I chose to examine the top 20 instead of the top 10 to allow room for new games to make the cut-off. As more big games from big game studios come out, it gets more difficult for newer games from mid and small size studios to achieve those same numbers. Brand recognition and hype obviously play a part in how many people play a game. So by extending the list to 20, we get a better idea of where the new games fit in with the old games, and quite clearly, the new games are struggling.
So what does that indicate? I think there are several factors in play. First, I don’t think we can wholly attribute the result to a decline in interest in 4X. As mentioned, 2016 was a banner year in 4X sales and all those games (and most 4X games in general) had a relatively solid 2017. Second, and most likely the biggest factor, I’ve already mentioned how the popularity of 4X games launched over the last four years may have depressed interest in the 2017 offerings. The long term effects of EL, AoW3, GalCiv3, Stellaris, CivBE/Civ6, and are manifest once again. Third, it could just be that people are waiting longer to MoO:CTS purchase a new game when it comes out, and that’s something I’d like to examine more deeply.
Let’s again compare 2015 to 2017 since those two years had roughly similar sales numbers. StarDrive 2 and Oriental Empires are very close in launch-year ownership rates; however, SD2 had over FIVE TIMES the number of peak players. “Not fair!” you might exclaim. “SD2 was an established franchise and had a ready playerbase.” Fine. Let’s look at Thea. Thea sold about three-fifths as many copies on Steam as OE did in their respective launch years, yet it still had two and a half times as many peak players. And remember, OE benefited from two years’ worth of growth in the Steam customer base. Similarly ES2 sold 50% more copies than GalCiv3 but managed only 30% more peak players. The rest peaked out right near their 2015 counterparts (Stars in Shadow with SK and E:I with WoM).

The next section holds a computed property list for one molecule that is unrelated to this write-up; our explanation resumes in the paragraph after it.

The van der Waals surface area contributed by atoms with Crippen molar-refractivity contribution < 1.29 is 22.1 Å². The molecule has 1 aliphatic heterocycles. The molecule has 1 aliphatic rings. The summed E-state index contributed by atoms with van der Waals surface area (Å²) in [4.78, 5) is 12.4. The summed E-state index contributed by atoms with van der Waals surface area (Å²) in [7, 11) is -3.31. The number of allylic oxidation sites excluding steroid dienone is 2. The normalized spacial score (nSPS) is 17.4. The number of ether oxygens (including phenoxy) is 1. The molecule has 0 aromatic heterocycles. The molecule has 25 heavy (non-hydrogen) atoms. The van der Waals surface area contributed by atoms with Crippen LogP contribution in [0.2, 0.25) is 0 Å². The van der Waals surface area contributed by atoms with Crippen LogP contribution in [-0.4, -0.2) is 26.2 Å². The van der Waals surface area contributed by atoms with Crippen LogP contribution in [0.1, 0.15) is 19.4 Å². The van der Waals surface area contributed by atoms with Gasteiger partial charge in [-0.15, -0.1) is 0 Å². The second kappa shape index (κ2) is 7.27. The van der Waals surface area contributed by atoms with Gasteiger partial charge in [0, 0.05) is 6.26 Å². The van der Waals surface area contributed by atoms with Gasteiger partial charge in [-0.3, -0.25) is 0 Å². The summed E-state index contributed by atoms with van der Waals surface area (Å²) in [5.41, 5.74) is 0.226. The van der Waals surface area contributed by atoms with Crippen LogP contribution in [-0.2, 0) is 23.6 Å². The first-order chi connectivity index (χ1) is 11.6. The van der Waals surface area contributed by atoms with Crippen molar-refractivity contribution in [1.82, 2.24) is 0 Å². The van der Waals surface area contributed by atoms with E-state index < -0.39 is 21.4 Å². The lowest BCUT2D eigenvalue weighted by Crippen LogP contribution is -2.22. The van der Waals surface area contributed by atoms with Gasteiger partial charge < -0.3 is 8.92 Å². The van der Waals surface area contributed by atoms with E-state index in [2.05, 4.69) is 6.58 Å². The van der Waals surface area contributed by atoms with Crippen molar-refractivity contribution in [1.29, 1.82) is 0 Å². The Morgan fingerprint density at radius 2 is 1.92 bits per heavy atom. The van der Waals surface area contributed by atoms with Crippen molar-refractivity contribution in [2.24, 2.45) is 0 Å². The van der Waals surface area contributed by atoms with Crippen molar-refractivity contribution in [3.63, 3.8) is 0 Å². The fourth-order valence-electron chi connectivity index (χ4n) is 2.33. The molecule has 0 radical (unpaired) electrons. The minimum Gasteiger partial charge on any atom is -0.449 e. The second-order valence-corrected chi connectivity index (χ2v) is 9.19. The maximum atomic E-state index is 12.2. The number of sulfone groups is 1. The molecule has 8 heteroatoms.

This tells me that people might not be rushing out to buy new games right away like they used to. Like my good friend Oliver posited in his article All that Glitters is not Gold, quality is beginning to matter in the consciousness of gamers. In our forum thread about Endless Space 2, but are going to wait to play and/or buy it until the bugs get fixed and the promised launch content finally gets implemented.
That evidence is anecdotal, but I believe it’s still instructive. With launch day patches, emergency fixes, near-launch DLC, frequent price promotions, and inevitable expansions becoming the standard operating procedure for video game developers, companies are incentivizing players to wait. Consequently, I believe we’ll see fewer and fewer new games in the top 20 of all-time peak players despite the fact there are more people than ever able to buy them.